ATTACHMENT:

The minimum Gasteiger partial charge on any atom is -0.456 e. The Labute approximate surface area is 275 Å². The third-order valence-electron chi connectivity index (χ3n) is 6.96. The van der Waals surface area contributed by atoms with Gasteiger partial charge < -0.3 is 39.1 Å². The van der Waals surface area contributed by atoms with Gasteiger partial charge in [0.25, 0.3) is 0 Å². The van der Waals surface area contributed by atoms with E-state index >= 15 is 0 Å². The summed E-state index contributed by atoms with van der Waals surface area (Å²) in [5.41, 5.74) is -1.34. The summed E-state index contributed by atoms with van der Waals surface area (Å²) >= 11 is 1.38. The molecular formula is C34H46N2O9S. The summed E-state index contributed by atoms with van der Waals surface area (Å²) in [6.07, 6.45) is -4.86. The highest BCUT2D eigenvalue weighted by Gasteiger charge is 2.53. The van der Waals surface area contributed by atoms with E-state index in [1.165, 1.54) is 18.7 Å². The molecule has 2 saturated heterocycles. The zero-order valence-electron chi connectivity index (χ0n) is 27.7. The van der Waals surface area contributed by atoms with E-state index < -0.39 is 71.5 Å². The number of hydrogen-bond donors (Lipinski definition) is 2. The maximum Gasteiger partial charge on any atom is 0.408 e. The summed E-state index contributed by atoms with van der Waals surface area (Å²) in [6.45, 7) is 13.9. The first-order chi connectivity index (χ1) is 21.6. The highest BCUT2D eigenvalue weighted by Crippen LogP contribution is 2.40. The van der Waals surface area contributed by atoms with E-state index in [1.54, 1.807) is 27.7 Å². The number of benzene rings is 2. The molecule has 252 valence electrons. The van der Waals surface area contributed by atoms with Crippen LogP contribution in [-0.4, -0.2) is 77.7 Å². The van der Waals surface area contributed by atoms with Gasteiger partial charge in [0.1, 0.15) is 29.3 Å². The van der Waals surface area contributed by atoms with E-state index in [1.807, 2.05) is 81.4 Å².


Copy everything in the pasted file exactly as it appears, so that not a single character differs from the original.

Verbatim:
The minimum Gasteiger partial charge on any atom is -0.456 e. The Labute approximate surface area is 275 Å². The third-order valence-electron chi connectivity index (χ3n) is 6.96. The van der Waals surface area contributed by atoms with Gasteiger partial charge < -0.3 is 39.1 Å². The van der Waals surface area contributed by atoms with Gasteiger partial charge in [0.25, 0.3) is 0 Å². The van der Waals surface area contributed by atoms with E-state index >= 15 is 0 Å². The summed E-state index contributed by atoms with van der Waals surface area (Å²) in [5.41, 5.74) is -1.34. The summed E-state index contributed by atoms with van der Waals surface area (Å²) >= 11 is 1.38. The molecular formula is C34H46N2O9S. The summed E-state index contributed by atoms with van der Waals surface area (Å²) in [6.07, 6.45) is -4.86. The highest BCUT2D eigenvalue weighted by Gasteiger charge is 2.53. The van der Waals surface area contributed by atoms with E-state index in [1.165, 1.54) is 18.7 Å². The molecule has 2 saturated heterocycles. The zero-order valence-electron chi connectivity index (χ0n) is 27.7. The van der Waals surface area contributed by atoms with E-state index < -0.39 is 71.5 Å². The number of hydrogen-bond donors (Lipinski definition) is 2. The maximum Gasteiger partial charge on any atom is 0.408 e. The summed E-state index contributed by atoms with van der Waals surface area (Å²) in [6.45, 7) is 13.9. The first-order chi connectivity index (χ1) is 21.6. The highest BCUT2D eigenvalue weighted by Crippen LogP contribution is 2.40. The van der Waals surface area contributed by atoms with E-state index in [1.54, 1.807) is 27.7 Å². The number of benzene rings is 2. The molecule has 252 valence electrons. The van der Waals surface area contributed by atoms with Crippen LogP contribution in [-0.4, -0.2) is 77.7 Å². The van der Waals surface area contributed by atoms with Gasteiger partial charge in [0.1, 0.15) is 29.3 Å². The van der Waals surface area contributed by atoms with E-state index in [1.807, 2.05) is 81.4 Å².